The song was thought of by Sermon after buying a copy of Gaye's Midnight Love and the Sexual Healing Sessions album, which overlook some of the original album's earlier mixes. After listening to an outtake of Gaye's 1982 album track, "Turn On Some Music" (titled "I've Got My Music" in its initial version), Sermon decided to mix the vocals (done in a cappella) and add it into his own song. The result was similar to Natalie Cole's interpolation of her father, jazz great Nat "King" Cole's hit, "Unforgettable" revisioned as a duet. The hip hop and soul duet featuring the two veteran performers was released as the leading song of the soundtrack to the Martin Lawrence & Danny DeVito comedy, "What's the Worst That Could Happen?" The song became a runaway success rising to #2 on Billboard's R&B chart and was #1 on the rap charts. It also registered at #21 pop giving Sermon his highest-charted single on the pop charts as a solo artist and giving Gaye his first posthumous hit in 10 years following 1991's R&B-charted single, "My Last Chance" also bringing Gaye his 41st top 40 pop hit. There is also a version that's played on Adult R&B stations that removes Erick Sermon's rap verses. The song was featured in the 2011 Matthew McConaughey film The Lincoln Lawyer.
Fairies, in the fantasy series Artemis Fowl by Eoin Colfer, are fictional beings, usually shorter than a human, who possess magic properties. The average height of a fairy is exactly 1 metre, one centimetre. All the fairies have retreated below the Earth to escape the destructiveness of the human race. Their underground civilization is centered on the capital city of Haven. Fairies are vernacularly known as the People, and live a life according to the Book of the People. There are 8 recognized families of fairies- Elves, Dwarves, Pixies, Gnomes, Gremlins, Goblins, Sprites and Demons. However, the centaurs have been mentioned several times, as with trolls, and the centaurs' cousins, the unicorns, were killed off, yet they are not recognized.
Races of Fairies and the eight families
The Eight Families
In Artemis Fowl and the Lost Colony, it is said that 10,000 years ago, there were eight families (or species) of fairies. It is possible that Centaurs and Trolls used to live not underground but above ground, and were recruited by the fairies for the war against the Mud People (the term used by fairies to address humans). This would explain the links between many animals these two species have, and would explain why they don't have magic. Centaurs are also cousins of unicorns, so they couldn't be in the fairy family without the unicorns. The fairies, however, are mostly humanoid.
Warlocks are also part of the fairy world. They are extremely magical fairies that originate under unknown circumstances.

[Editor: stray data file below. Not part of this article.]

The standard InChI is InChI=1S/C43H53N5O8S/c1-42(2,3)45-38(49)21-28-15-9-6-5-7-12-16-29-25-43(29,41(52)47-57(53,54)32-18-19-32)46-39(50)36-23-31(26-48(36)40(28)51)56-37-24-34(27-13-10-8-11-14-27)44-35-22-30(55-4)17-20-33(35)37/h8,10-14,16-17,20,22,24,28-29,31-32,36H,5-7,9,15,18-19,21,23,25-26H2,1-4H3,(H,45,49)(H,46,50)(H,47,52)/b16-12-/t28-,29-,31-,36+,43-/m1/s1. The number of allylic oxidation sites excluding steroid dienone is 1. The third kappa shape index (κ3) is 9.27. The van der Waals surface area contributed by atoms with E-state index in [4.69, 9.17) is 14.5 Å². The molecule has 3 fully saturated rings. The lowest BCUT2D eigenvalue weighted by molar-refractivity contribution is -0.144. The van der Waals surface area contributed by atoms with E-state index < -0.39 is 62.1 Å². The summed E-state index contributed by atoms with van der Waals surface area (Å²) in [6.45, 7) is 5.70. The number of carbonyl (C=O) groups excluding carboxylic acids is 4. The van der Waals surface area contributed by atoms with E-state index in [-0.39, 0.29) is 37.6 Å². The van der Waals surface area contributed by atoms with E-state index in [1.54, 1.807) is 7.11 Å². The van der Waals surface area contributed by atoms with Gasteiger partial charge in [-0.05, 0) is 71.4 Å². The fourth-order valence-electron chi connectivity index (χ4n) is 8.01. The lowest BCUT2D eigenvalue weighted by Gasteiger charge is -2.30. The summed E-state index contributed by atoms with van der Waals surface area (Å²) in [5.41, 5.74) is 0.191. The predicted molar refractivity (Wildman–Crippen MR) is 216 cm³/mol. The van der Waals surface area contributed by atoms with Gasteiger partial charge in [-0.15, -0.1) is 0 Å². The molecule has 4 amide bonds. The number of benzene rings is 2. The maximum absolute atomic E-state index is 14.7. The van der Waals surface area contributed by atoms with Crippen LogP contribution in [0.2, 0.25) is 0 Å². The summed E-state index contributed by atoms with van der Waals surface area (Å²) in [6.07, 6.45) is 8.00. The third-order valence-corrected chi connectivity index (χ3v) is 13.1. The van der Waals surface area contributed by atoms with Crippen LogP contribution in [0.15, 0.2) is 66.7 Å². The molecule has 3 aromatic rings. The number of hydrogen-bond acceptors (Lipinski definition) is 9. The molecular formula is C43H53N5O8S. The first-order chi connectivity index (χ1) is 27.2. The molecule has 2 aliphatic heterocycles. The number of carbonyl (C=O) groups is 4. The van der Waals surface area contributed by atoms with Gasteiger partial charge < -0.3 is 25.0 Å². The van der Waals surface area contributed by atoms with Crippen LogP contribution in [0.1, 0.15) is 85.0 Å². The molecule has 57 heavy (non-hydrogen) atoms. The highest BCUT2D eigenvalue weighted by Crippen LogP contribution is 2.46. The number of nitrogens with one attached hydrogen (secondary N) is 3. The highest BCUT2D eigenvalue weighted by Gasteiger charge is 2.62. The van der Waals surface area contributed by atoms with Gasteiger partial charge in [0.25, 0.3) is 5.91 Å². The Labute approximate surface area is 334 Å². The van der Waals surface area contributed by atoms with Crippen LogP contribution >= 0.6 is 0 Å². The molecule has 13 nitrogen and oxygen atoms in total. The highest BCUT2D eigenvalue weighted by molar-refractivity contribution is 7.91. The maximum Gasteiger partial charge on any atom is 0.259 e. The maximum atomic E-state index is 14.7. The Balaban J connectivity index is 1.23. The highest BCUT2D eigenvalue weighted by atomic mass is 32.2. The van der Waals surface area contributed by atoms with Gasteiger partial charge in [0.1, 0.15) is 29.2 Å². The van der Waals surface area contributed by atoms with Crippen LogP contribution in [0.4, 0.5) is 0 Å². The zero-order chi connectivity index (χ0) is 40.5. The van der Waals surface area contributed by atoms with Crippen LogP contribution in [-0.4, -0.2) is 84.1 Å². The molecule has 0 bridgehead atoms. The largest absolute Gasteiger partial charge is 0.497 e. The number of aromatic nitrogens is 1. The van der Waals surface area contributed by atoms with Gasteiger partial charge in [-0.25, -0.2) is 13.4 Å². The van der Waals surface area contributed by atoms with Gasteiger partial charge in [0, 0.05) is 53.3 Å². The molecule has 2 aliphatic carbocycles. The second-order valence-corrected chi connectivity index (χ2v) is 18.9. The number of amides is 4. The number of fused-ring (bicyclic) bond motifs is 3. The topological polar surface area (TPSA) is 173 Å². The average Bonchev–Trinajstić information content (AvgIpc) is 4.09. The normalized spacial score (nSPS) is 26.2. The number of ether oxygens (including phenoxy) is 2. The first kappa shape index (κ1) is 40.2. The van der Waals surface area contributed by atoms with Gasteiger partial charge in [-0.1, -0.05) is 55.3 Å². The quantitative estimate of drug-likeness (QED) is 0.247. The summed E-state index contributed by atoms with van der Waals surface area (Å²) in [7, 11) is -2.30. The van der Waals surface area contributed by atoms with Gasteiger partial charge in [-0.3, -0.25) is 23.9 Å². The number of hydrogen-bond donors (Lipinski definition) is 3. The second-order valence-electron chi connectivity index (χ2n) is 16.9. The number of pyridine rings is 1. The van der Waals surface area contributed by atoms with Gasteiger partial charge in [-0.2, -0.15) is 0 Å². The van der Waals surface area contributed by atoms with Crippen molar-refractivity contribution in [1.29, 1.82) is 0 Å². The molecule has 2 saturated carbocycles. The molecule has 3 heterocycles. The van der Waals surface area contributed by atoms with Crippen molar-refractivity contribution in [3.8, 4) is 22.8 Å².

An elf (plural: elves) is a type of supernatural being in Germanic mythology and folklore. Reconstructing the early concept of an elf depends almost entirely on texts in Old English or relating to Norse mythology. Later evidence for elves appears in diverse sources such as medical texts, prayers, ballads, and folktales.
Recent scholars have emphasised, in the words of Ármann Jakobsson, that
However, some generalisations are possible. In medieval Germanic-speaking cultures, elves seem generally to have been thought of as a group of beings with magical powers and supernatural beauty, ambivalent towards everyday people and capable of either helping or hindering them. However, the precise character of beliefs in elves across the Germanic-speaking world has varied considerably across time, space, and different cultures. In Old Norse mythological texts, elves seem at least at times to be counted among the pagan gods; in medieval German texts they seem more consistently monstrous and harmful.
The film received positive reviews from critics and earned $220.4 million worldwide on a $33 million budget. The movie inspired the 2010 broadway musical Elf: The Musical and NBC's 2014 stop-motion animated television special Elf: Buddy's Musical Christmas.
One Christmas Eve, during a stop at an orphanage, a baby boy, captivated by the sight of a teddy bear, crawls into Santa Claus's (Ed Asner) sack of toys. Santa unknowingly takes the boy back to the North Pole, and when discovered, is named Buddy because of his "Little Buddy" branded diaper. Papa Elf (Bob Newhart) volunteers to raise him.
William "Buddy" Hobbs, a young orphan child, mistakenly crawls into Santa’s bag of gifts and is transported back to the North Pole. Years later, Buddy finds out that he's an ordinary human being and heads off to New York City in search of his father, Walter Hobbs.
He finds him, but Walter doesn't believe in the spirit of Christmas, nor do many other New Yorkers. This is a problem, because Santa's sleigh is powered by the people's belief in Christmas.
Faced with the harsh reality that Walter is on the naughty list and his half-brother, Michael, doesn’t even believe in Santa, Buddy is determined to win over his birth family and help New York City remember the true meaning of Christmas.